These pages are written for and dedicated to those who, without much previous knowledge of the art of embroidery, have a love for it and a wish to devote a little time and patience to its practice. The booklet does not profess in any way to be exhaustive, but should be useful as a keynote to further study, having been written from practical knowledge of the subject.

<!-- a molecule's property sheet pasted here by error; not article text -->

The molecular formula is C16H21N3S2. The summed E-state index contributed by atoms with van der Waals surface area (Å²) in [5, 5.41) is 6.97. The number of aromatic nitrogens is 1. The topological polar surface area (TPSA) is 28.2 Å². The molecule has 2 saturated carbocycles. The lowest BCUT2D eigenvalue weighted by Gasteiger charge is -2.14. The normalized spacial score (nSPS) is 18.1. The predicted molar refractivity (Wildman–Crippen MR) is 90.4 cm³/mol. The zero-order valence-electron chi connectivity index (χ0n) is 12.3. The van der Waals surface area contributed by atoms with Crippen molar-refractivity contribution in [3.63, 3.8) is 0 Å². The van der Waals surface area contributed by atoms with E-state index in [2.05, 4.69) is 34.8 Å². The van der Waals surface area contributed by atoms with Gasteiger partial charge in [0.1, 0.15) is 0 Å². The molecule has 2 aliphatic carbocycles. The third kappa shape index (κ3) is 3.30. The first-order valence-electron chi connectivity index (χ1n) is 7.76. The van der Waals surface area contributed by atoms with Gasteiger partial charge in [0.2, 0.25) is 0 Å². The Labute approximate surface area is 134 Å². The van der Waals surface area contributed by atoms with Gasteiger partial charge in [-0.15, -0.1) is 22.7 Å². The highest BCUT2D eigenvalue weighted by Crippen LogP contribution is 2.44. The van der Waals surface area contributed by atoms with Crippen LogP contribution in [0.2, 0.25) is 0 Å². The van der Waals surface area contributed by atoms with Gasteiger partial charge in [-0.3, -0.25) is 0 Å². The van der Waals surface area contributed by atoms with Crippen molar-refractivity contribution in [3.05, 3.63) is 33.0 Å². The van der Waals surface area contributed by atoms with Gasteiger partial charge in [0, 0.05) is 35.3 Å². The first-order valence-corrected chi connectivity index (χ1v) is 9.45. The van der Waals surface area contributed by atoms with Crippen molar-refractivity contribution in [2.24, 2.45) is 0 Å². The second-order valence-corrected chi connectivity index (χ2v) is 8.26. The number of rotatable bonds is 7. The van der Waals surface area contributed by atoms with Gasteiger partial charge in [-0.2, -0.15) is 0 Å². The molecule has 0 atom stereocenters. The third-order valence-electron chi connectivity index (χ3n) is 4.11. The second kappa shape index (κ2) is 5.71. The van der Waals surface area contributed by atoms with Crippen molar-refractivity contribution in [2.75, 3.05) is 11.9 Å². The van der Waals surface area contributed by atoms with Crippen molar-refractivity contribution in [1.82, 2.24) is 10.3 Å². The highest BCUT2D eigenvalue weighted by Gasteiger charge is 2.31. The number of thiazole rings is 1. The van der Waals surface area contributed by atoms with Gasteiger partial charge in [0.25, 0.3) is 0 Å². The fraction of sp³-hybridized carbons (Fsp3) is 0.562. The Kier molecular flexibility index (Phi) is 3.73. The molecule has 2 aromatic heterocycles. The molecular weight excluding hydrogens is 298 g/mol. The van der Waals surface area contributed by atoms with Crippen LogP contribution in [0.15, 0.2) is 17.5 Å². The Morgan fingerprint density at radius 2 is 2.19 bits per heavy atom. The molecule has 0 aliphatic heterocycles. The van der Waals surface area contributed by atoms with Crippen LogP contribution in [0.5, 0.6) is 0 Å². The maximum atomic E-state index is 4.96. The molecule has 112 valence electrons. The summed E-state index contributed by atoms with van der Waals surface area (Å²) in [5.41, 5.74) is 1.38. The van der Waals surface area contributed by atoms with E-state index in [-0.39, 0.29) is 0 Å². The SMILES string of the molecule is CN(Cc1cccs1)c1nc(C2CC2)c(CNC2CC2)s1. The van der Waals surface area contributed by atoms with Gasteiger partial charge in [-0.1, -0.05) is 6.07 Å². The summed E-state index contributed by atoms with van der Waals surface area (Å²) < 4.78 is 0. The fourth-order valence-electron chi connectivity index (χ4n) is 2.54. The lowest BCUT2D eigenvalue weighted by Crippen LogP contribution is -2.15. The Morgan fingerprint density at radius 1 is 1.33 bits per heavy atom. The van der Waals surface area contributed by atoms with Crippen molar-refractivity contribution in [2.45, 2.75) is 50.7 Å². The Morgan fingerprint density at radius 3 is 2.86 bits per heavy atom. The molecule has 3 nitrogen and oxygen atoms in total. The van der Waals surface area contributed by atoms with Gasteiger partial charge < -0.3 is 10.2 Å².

I have tried to show that executive skill and the desire of and feeling for beauty, realized in a work of definite utility, are the vital and essential elements of this as of all other branches of art, and that no one of these elements can the embroideress neglect or overlook if her work is to have life and meaning. If she pursues her craft with due care, and one might even say with enthusiasm, however, she will not only taste that keen pleasure which every one feels in creative work, however unpretending, but the product will be such as others will be careful to preserve: this in itself being an incentive to good work. For work done at the demand of fashion or caprice and that done inevitably, that is, for its own sake, are as widely dissimilar as can be: the first being discarded in a month or so as ridiculous and out of date, and the other remaining with us in all its dignity of beauty and fitness, to be guarded as long as may be against the unavoidable wear and tear of time.